You have been informed correctly. The bearings are checked and, if necessary, replaced. If they or the block are deemed to be too far gone, then the engine is replaced. A technical service bulletin was first issued in 2016. It seems to affect only early 1.5-litre three-cylinder engines.
I have driven Honda CR-Vs for many years and now have an HR-V, which I like. I now think it’s a bit too large for my needs and was thinking of changing to the Honda Jazz. My usual dealer recommends the Jazz SE 1.3 CVT, but I feel the engine might be underpowered. ED
The Jazz 1.3i VTEC CVT7 is economical but very slow. Things will perk up when the Jazz gets the HR-V’s 1.5i VTEC.
Hard reign’s gonna fall
When my wife bought a new car last year, I acquired her 2003 Mini Cooper automatic with sports suspension. The car has always had a hard ride, but two weeks ago the comfort level softened noticeably. Do you think it could it be a suspension problem? DM
Something is wrong. Get it checked.
We are about to purchase a second-hand Renault Zoe from a main dealer. I asked the salesman about servicing costs and he mentioned that only accredited electric car dealers could change the tyres and that we must stick with eco tyres. Is this correct? Secondly, do you think the depreciation will level off for electric cars, as the Zoe has lost more than 70 per cent of its value in just over a year. Finally, how easy will it be to trade it in after a few years with a dealer other than Renault? AK
The eco tyres are necessary to cut rolling resistance and extend the electric range. If you fit more resistant rubber, the range will decrease. The best way to have an electric car is to own the car and lease the battery. Batteries gradually lose their capacity, but if they are leased you are covered for replacements. Demand for electric cars is now increasing massively and there’s not much (apart from the battery) to wear out, so I’d have no worries over resale.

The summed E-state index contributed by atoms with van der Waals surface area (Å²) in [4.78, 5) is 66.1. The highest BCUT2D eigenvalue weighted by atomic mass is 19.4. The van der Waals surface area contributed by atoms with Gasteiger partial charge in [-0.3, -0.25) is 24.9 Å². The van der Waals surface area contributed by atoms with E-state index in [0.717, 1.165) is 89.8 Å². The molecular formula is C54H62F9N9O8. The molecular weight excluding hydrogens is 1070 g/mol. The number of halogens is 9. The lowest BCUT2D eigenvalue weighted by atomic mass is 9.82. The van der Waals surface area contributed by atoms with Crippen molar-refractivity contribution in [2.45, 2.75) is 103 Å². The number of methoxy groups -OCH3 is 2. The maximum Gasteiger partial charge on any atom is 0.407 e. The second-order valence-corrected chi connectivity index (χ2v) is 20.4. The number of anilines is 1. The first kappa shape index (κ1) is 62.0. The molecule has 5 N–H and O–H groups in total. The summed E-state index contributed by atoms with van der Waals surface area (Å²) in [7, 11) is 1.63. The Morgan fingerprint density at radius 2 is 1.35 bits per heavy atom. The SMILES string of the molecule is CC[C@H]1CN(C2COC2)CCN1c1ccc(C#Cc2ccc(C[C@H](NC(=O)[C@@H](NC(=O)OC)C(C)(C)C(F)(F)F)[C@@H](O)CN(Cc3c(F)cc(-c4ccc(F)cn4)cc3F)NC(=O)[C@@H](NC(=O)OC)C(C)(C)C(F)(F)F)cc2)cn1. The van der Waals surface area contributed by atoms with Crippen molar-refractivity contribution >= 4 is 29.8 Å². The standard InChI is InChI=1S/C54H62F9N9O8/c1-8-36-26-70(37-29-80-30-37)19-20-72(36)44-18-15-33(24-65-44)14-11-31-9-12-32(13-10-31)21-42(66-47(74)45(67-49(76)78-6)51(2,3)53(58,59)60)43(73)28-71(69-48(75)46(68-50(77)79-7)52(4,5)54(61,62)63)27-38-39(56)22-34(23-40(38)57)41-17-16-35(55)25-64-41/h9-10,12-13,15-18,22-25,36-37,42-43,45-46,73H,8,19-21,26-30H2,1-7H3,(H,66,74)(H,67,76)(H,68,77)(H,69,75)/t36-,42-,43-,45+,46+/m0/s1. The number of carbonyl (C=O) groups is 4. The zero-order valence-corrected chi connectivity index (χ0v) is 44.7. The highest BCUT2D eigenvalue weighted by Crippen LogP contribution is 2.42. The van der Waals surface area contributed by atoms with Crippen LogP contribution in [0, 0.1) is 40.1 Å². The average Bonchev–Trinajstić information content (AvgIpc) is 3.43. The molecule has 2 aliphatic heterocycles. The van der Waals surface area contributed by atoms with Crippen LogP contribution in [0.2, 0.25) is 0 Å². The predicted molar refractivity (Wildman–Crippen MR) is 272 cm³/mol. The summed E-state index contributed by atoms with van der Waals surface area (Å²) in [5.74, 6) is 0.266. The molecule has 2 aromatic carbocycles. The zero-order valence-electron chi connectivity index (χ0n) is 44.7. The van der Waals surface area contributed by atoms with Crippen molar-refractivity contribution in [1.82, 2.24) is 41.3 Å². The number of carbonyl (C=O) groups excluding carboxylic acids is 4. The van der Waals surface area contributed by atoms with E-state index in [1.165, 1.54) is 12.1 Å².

My wife’s Land Rover Freelander 2 is 10 years old. We have owned it from new and there have been no problems, although it has done only 42,400 miles. Is it time to trade it in for something newer? She has been looking at a Renault Kadjar 1.5 diesel auto and, while it is a nice car, compared with the Freelander its suspension is a little firm. She does about 4,000 miles a year around town. Any advice? GH
The Kadjar will have felt hard because it was on 19-inch wheels with 45-profile tyres. Even the top Signature versions are available on 17-inch wheels with 60-profile tyres, which I have on mine. If she only drives in town, though, it’s better not to get a new diesel because she'll clog its particulate filter. Stick with the old Freelander or get a Kadjar with a petrol engine and the EDC transmission. Or take a future-proof option, the Kia Niro petrol hybrid SUV.
I’ve had a succession of Lexus models, so I’m a serious fan and would like to buy an SC430. Do you have any particular advice when looking for a second-hand example? My present car is a 2006 IS250 and, if I don’t buy an SC430, I’ll need another premium four-door saloon, not necessarily a Lexus, but it must have more rear legroom as I have the driver’s seat all the way back. CKF
The SC430 is a rare car and some parts are not easy to find. If you ditch the idea in favour of rear legroom (the SC430 has none), then you'll get the most of that for a sensible price in the Skoda Superb. The 1.4 TSI 150 works well as a manual. If your car has to be automatic, then you need to go to a Superb with a 2.0-litre engine to get a more robust DSG than the DQ200 that comes with the 1.4 TSI.